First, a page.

A study released last week in the medical journal the BMJ put into stark relief the deadly toll of ozone pollution. Researchers found cities plagued by this pollution saw 6,000 additional deaths each year. Saving those lives requires regulations that limit the precursors emitted from tailpipes and industrial sources, the researchers said. It’s part of a growing body of evidence showing the need to cut ozone and other types of pollution to protect people’s health.
The Environmental Protection Agency’s (EPA) hand-picked clean air advisers, however, see things a bit differently. In a meeting last week, the Clean Air Scientific Advisory Committee (CASAC) ended a truncated review of the latest science on ozone pollution with a majority of the members recommending that there was no justification for toughening federal standards (one member, pulmonologist Mark Frampton of the University of Rochester, dissented). In the process, the head of the committee—a former consultant for tobacco and oil firms—cast doubt on the numerous studies showing the risks ozone poses.
That came just two months after a majority of the same panel told the EPA that another clean air standard for particulate matter, the tiny soot particles smaller than the diameter of a human hair that can lodge in the lungs and enter the bloodstream, should stay as is.
The Clean Air Act instructs the EPA to review federal health standards for what are known as “criteria pollutants” every five years. As part of that process, CASAC reviews a thousand-plus-page collection of studies assembled by EPA staff, assessing the state of the science, then issues a recommendation on pollution limits that would protect public health within an “adequate margin of safety.”
Prior to the Trump administration, CASAC was largely comprised of epidemiologists, pulmonologists and other health experts, alongside regulators or representatives from industry. But a Trump administration rule that barred scientists who had received EPA grants from serving on advisory panels reshaped its makeup (a federal judge struck down that policy last week). CASAC now has just one member who is an independent scientist, compared to four who work in regulatory bodies.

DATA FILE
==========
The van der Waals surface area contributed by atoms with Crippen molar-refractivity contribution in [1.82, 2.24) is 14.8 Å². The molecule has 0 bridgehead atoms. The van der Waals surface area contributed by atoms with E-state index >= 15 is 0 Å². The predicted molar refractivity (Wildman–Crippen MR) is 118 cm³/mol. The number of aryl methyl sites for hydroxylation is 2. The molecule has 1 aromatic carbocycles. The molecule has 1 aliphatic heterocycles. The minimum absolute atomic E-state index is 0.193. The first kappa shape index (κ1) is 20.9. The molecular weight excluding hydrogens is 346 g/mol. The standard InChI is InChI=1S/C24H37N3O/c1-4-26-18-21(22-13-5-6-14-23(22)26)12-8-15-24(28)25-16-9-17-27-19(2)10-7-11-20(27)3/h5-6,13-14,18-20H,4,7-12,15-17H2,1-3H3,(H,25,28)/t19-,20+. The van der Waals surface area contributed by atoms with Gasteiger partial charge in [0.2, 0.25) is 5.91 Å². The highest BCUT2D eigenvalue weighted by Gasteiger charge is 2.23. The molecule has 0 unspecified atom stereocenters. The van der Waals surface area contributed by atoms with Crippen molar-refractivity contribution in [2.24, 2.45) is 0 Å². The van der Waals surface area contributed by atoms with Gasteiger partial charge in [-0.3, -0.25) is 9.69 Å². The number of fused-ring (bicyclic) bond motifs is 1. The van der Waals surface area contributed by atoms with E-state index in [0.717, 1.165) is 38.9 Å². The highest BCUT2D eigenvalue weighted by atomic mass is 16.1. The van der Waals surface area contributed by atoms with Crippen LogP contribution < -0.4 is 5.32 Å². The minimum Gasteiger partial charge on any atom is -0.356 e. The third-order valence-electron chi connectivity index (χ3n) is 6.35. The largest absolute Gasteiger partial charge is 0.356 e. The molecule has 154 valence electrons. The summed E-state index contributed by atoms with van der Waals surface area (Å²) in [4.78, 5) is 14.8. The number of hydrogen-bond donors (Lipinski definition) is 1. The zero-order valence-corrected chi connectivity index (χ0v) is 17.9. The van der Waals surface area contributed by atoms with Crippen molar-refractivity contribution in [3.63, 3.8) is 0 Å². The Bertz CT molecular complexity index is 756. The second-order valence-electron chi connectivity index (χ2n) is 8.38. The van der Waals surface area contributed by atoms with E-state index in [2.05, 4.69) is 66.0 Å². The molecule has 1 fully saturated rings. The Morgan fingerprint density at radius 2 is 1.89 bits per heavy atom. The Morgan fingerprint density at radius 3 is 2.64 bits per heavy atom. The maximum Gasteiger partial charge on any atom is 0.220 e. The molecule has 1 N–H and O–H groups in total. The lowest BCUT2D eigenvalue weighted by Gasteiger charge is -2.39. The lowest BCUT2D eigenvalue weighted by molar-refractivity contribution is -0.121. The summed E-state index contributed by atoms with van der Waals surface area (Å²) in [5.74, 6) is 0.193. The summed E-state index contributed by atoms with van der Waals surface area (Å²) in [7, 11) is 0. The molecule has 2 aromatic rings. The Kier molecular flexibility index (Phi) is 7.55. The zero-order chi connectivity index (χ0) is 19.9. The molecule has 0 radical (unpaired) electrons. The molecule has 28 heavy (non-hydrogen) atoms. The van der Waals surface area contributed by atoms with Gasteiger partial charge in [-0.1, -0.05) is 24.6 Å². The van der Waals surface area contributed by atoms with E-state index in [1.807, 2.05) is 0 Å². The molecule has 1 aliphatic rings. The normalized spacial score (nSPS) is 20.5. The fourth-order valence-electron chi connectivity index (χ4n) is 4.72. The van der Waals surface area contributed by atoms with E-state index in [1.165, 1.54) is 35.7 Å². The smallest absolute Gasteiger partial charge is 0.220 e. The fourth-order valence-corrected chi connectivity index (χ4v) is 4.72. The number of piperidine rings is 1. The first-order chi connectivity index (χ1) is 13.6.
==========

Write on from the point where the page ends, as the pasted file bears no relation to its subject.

Beyond reshuffling its membership, the Trump administration also shortened the typically lengthy CASAC process to meet a deadline to settle the ozone review by the end of 2020, and disbanded auxiliary expert panels that typically offer expertise. In their place, the EPA assembled a group of consultants that a Greenwire investigation showed had industry ties or lacked expert credentials.
Under the Clean Air Act, science is scripture and CASAC’s recommendations guide the EPA’s judgment on clean air policy. Now public health advocates worry that a review led by officials sympathetic to industry concerns could mean less protective health standards for pollutants that the American Lung Association says affect one-third of Americans—and relief for industries that would otherwise have to reduce emissions at a heavy cost.
“It’s really alarming as a scientist to see stronger and stronger evidence about adverse health effects for both of these pollutants,” Vijay Limaye, a health science fellow at Natural Resources Defense Council’s Science Center and a former EPA scientist, told Earther. He added that it appeared to be “an attempt to undermine and muddle the causal issues that have frankly been settled in the science world.”
CASAC is chaired by Louis Anthony “Tony” Cox Jr., a risk analyst and expert in causality, the science that attributes a cause to an effect by minimizing confounding variables. He has consulted for industry groups like the American Petroleum Institute and tobacco firm Philip Morris, often using his background to challenge science that supports regulations of industry.
It’s an approach that’s carried to his work at the top of CASAC. During last week’s ozone review, Cox repeatedly questioned whether there was convincing evidence that lowering air pollution to certain levels explained health benefits, or whether other factors like income or geography were at play. For example, Cox pointed to a 2018 study published in the journal Earth and Space Science, which applied causal analysis to pollution data. It found that mortality was associated with higher pollution levels but also geography, age, and other variables. That, he said, showed the difficulty in making a “direct association” between lower pollution and health benefits.